Isis hostage crisis: The prisoner swap has only one purpose for the militants - recognition its Islamic State exists and that foreign nations acknowledge its power

Isis hostage crisis

The prisoner swap has only one purpose for the militants - recognition its Islamic State exists and that foreign nations acknowledge its power, says Robert Fisk
Missing salvage expert who found $50m of sunken treasure before disappearing, tracked down at last

The runaway buccaneers and the ship full of gold

Salvage expert Tommy Thompson found sunken treasure worth millions. Then he vanished... until now
Homeless Veterans appeal: ‘If you’re hard on the world you are hard on yourself’

Homeless Veterans appeal: ‘If you’re hard on the world you are hard on yourself’

Maverick artist Grayson Perry backs our campaign
Assisted Dying Bill: I want to be able to decide about my own death - I want to have control of my life

Assisted Dying Bill: 'I want control of my life'

This week the Assisted Dying Bill is debated in the Lords. Virginia Ironside, who has already made plans for her own self-deliverance, argues that it's time we allowed people a humane, compassionate death
Move over, kale - cabbage is the new rising star

Cabbage is king again

Sophie Morris banishes thoughts of soggy school dinners and turns over a new leaf
11 best winter skin treats

Give your moisturiser a helping hand: 11 best winter skin treats

Get an extra boost of nourishment from one of these hard-working products
Paul Scholes column: The more Jose Mourinho attempts to influence match officials, the more they are likely to ignore him

Paul Scholes column

The more Jose Mourinho attempts to influence match officials, the more they are likely to ignore him
Frank Warren column: No cigar, but pots of money: here come the Cubans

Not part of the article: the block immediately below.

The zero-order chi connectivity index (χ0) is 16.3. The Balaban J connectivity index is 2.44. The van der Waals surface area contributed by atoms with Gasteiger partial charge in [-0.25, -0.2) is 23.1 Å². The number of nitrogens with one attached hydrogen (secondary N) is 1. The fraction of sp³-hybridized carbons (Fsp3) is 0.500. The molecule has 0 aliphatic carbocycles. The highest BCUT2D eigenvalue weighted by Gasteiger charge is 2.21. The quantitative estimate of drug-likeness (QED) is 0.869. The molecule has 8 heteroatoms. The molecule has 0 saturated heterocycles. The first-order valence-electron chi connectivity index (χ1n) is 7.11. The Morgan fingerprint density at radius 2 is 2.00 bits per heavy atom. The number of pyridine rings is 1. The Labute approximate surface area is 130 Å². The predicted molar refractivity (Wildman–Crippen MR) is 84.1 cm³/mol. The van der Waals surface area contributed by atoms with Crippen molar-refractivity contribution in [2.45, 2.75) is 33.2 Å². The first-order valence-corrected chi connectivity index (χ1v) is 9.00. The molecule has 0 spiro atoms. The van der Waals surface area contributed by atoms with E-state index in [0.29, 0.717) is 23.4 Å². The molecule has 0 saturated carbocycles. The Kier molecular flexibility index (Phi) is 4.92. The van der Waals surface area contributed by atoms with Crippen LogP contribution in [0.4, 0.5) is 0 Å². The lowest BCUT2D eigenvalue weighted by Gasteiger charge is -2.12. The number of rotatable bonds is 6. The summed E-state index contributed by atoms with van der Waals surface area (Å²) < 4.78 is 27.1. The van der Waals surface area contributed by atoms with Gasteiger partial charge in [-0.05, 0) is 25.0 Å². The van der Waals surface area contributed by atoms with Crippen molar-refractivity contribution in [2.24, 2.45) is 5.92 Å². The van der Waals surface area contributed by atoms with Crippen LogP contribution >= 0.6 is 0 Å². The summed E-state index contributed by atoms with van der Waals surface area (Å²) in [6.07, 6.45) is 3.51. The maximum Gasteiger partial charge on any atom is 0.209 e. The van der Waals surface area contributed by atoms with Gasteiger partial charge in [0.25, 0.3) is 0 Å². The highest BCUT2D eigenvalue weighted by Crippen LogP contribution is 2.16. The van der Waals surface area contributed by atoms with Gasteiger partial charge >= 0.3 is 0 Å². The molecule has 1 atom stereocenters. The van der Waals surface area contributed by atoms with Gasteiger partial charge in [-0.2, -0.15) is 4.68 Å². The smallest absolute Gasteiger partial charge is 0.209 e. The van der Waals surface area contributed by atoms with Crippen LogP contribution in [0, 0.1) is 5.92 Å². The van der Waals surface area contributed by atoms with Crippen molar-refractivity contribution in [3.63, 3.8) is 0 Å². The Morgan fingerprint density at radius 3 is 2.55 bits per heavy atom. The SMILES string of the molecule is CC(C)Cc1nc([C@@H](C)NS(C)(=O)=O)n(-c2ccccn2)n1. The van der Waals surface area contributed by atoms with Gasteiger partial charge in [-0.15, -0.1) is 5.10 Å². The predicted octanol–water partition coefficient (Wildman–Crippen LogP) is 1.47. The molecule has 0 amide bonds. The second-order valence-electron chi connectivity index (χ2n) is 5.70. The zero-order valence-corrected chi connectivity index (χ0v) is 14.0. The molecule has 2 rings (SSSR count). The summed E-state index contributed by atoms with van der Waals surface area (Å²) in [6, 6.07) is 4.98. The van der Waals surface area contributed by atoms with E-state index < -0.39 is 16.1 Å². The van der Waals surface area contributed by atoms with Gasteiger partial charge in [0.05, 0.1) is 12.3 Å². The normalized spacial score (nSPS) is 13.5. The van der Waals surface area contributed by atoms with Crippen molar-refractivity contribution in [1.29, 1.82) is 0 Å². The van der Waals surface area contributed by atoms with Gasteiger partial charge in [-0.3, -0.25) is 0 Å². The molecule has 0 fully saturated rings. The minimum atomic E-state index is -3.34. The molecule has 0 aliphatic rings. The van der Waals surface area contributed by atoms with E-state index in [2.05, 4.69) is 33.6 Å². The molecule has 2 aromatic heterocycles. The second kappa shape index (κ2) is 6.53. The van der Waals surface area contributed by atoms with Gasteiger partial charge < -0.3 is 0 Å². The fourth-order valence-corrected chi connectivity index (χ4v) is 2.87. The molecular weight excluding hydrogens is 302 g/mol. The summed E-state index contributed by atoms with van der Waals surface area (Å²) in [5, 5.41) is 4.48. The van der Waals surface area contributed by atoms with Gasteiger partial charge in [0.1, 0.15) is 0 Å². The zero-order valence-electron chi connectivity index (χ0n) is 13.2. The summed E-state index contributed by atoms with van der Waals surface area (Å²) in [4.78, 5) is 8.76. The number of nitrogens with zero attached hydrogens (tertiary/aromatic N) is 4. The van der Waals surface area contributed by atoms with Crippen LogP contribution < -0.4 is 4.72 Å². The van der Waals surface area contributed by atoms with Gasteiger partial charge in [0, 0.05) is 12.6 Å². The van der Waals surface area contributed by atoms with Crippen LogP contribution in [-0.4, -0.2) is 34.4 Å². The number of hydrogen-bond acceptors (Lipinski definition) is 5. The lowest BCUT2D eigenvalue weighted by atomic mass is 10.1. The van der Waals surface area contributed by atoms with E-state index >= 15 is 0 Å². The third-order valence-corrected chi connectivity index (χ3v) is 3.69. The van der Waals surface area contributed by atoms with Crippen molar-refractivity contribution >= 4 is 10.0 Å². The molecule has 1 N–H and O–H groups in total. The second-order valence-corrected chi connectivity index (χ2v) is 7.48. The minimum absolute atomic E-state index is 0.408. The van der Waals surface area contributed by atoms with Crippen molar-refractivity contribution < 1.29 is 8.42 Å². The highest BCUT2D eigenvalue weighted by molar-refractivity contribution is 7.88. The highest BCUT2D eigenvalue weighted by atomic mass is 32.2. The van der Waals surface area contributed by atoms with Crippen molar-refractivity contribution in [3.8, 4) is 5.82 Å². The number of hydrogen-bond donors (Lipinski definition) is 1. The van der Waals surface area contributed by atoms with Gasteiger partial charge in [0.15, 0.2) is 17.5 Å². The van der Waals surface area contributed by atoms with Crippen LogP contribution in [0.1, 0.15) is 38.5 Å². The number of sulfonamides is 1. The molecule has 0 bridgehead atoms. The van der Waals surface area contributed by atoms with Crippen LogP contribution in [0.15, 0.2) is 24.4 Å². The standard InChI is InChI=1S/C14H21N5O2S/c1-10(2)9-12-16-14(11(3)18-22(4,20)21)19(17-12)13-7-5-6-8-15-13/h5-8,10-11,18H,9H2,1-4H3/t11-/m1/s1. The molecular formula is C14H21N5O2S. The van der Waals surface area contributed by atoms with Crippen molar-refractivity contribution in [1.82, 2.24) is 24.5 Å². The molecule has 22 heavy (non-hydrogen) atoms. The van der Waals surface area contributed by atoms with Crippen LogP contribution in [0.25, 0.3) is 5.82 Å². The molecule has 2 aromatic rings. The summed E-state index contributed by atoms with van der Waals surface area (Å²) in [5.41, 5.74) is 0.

Frank Warren's Ringside

No cigar, but pots of money: here come the Cubans
Isis hostage crisis: Militant group stands strong as its numerous enemies fail to find a common plan to defeat it

Isis stands strong as its numerous enemies fail to find a common plan to defeat it

The jihadis are being squeezed militarily and economically, but there is no sign of an implosion, says Patrick Cockburn
Virtual reality thrusts viewers into the frontline of global events - and puts film-goers at the heart of the action

Virtual reality: Seeing is believing

Virtual reality thrusts viewers into the frontline of global events - and puts film-goers at the heart of the action
Homeless Veterans appeal: MP says Coalition ‘not doing enough’

Homeless Veterans appeal

MP says Coalition ‘not doing enough’ to help
Larry David, Steve Coogan and other comedians share stories of depression in new documentary

Comedians share stories of depression

The director of the new documentary, Kevin Pollak, tells Jessica Barrett how he got them to talk
Has The Archers lost the plot with it's spicy storylines?

Has The Archers lost the plot?

A growing number of listeners are voicing their discontent over the rural soap's spicy storylines; so loudly that even the BBC's director-general seems worried, says Simon Kelner
English Heritage adds 14 post-war office buildings to its protected lists

14 office buildings added to protected lists

Christopher Beanland explores the underrated appeal of these palaces of pen-pushing
Human skull discovery in Israel proves humans lived side-by-side with Neanderthals

Human skull discovery in Israel proves humans lived side-by-side with Neanderthals

Scientists unearthed the cranial fragments from Manot Cave in West Galilee